Chill Time

I took a few days off from work. There was Rebecca’s birthday on Thursday, the following Friday and Monday, and of course the Fourth of July was Tuesday. All this added up to a six-day weekend and I’m happy to report that I didn’t accomplish shit except play this game on my Android called “Adventure League” where you lead a band of medieval mercenaries and cruise around a hexagonal map where you fight a quickly repetitive assortment of foes. My crew was called the “Diarrhea Desperados” and we kicked ass until we all got killed.

Maybe my claim of total sloth is not entirely true. I did write a blog post on Saturday where I at least splashed around in the shallow end of the suicide-ideation pool. I did an OK job with it, good enough to get me some of that social-media validation I crave far more than is healthy. One thing I would have changed if blogging were more conducive to rewrites would be to ease up on the “I won’t go through with it” disclaimers. Some of those are necessary lest some well-meaning but uninformed friend decide to 5150 my weepy ass for my own good. The number of times I did this was, if you can excuse the expression, overkill.

I’ve also walked around the city more. I needed that. My usual workaday existence consists of an alarm clock going off at 5:45 am, a full day down in San Jose, and a long bus ride going to and fro. When I get home, I’m flopped out on the couch with a glass of wine instead of hitting the town.

It’s a comfortable existence albeit an insular one. I enjoy time I get to spend inside my head, but sometimes I feel like I get lost in there. This is partly true even at work. Sure I’m required a lot of focus and some amount of interaction, but the detachment is still there. There is nothing wrong with my coworkers. I’m just too weird to share my thoughts in a job environment and too enamored by my weirdness to shelve it so I can listen to someone else’s mundane crap.

With much of my life differing little from day to day, it’s not all that surprising that my urban strolls quickly fell into a routine of their own. I would head down to Muddy Waters (aka Trash Muddy’s) for my first cup of coffee, which I would drink in the back room. From there, I would head off to Wicked Grounds, a mile and change further along in SoMa.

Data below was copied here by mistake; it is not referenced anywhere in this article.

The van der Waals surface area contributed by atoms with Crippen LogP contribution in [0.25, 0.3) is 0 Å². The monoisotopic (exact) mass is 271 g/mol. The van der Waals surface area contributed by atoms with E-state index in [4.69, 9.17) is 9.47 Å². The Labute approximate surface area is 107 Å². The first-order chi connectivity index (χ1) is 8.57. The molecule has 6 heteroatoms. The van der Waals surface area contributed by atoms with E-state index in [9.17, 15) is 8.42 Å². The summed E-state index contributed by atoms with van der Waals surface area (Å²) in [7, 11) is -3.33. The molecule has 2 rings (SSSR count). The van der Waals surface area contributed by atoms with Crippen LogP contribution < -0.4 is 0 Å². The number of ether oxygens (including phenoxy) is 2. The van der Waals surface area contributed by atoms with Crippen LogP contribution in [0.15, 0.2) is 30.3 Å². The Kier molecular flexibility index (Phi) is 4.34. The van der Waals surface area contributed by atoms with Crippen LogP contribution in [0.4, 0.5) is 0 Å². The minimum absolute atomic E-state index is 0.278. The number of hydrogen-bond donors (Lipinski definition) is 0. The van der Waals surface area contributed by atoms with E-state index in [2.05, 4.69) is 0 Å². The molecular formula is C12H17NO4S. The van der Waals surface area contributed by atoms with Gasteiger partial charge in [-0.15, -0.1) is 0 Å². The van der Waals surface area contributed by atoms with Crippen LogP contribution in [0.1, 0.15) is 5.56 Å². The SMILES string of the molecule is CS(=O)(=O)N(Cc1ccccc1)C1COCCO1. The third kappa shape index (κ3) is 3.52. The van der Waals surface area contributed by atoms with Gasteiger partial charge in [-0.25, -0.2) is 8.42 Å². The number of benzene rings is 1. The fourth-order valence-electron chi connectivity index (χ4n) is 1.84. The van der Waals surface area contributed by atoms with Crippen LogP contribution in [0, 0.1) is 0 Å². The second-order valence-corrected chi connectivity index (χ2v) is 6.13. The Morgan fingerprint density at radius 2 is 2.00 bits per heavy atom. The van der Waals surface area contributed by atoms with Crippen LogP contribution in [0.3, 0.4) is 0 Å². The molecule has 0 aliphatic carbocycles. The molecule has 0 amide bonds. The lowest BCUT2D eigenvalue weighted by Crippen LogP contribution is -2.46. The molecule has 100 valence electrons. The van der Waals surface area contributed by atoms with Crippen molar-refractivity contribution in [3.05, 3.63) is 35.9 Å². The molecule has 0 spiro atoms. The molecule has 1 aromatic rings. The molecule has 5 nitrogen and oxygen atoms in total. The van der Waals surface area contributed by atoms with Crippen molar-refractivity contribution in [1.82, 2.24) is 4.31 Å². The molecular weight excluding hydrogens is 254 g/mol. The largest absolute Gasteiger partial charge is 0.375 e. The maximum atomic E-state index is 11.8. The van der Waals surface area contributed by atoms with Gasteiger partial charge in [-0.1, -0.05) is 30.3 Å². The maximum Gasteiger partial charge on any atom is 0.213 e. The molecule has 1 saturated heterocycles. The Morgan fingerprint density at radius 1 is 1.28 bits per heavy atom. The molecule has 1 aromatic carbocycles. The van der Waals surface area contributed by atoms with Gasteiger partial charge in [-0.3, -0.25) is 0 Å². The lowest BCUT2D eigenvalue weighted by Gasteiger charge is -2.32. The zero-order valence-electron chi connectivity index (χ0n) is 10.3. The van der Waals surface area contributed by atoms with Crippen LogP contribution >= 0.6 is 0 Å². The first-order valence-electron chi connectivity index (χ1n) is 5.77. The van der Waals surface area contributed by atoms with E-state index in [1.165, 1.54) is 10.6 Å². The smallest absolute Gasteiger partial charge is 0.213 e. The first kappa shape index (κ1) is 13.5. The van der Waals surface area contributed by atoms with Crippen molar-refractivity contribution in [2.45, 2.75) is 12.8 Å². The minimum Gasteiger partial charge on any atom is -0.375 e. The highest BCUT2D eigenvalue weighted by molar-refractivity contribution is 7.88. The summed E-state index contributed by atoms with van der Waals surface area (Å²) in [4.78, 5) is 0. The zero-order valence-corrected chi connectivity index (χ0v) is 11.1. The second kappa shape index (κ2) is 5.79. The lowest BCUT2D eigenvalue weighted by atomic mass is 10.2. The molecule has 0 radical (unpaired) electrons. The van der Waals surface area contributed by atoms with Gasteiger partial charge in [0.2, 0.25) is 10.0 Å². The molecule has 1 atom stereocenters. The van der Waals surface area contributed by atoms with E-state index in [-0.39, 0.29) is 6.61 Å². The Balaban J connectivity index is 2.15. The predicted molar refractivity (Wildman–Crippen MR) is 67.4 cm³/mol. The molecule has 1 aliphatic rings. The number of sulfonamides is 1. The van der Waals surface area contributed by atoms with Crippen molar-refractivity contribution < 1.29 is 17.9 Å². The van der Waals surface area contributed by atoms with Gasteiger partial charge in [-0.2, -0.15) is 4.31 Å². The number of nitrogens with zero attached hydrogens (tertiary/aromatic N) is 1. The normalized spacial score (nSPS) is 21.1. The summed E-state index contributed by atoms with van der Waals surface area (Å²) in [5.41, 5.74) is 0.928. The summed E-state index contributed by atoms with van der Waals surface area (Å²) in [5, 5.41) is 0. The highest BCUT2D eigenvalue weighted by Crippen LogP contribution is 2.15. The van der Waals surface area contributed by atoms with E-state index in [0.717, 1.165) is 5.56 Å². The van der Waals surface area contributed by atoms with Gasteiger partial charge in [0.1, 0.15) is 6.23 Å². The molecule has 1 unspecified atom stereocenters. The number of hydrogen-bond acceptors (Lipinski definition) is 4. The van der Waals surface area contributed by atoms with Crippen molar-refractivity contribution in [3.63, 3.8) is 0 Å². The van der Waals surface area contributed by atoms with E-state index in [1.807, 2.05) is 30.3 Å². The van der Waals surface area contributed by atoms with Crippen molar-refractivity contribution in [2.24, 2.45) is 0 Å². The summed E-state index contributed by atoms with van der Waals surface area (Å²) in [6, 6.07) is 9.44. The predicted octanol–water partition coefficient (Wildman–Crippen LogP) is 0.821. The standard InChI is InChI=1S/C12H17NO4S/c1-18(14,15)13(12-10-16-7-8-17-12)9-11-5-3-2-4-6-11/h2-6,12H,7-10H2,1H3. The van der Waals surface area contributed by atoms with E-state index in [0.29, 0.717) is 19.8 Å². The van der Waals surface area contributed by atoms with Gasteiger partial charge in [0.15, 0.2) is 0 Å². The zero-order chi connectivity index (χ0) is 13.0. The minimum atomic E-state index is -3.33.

On the way, I would pass a number of homeless encampments along the sidewalk near Folsom and 16th Street. I didn’t see too many people. They were either in their tents or elsewhere. Of the few who were around, none panhandled me. That was nice. I like a world where people leave each other alone.

Between the upwardly mobile douchebags on Valencia Street and these unfortunate bastards, I started to feel like I was middle class, an average Joe, a water treader. Then I corrected myself. There is no such thing as middle class in San Francisco, not anymore. You’re either privileged or you’re fucked and as much as I’d like to believe otherwise, I’m privileged as hell. I’m just old and less flashy about it.

When I finally get to Wicked Grounds, I would order an Americano because if you just want a cup of coffee, it’s either that or French press and an Americano sounds like it’s less trouble. It probably isn’t though. I’m sure both are a pain in the ass.

Wicked Grounds, as far as I know, is the only kink-friendly coffee place in the city. You have to be at least 18 to go there, there are floggers and other toys available for purchase, and munches are sometimes held in the back room. There is gender fluidity among both the staff and patrons, and the vibe is relaxed overall.

I like it there. Even though my appearance is conspicuously conventional, nobody gives me any attitude. This is probably because I always tip and neither gawk nor talk shit. I don’t know if they assume I’m vanilla. Is there some BDSM version of gaydar and if so, would I set it off? I definitely have my thing, but it’s a little different from most kinksters are into. (Relax, concerned citizens. It’s all consenting adults.)

It hardly matters. I feel somehow validated knowing I’m different, but in a different way from other different folks. Not a bad trick for such a stodgy-looking doofus. I try my best to conceal my smugness as I drink my coffee before the long walk home.

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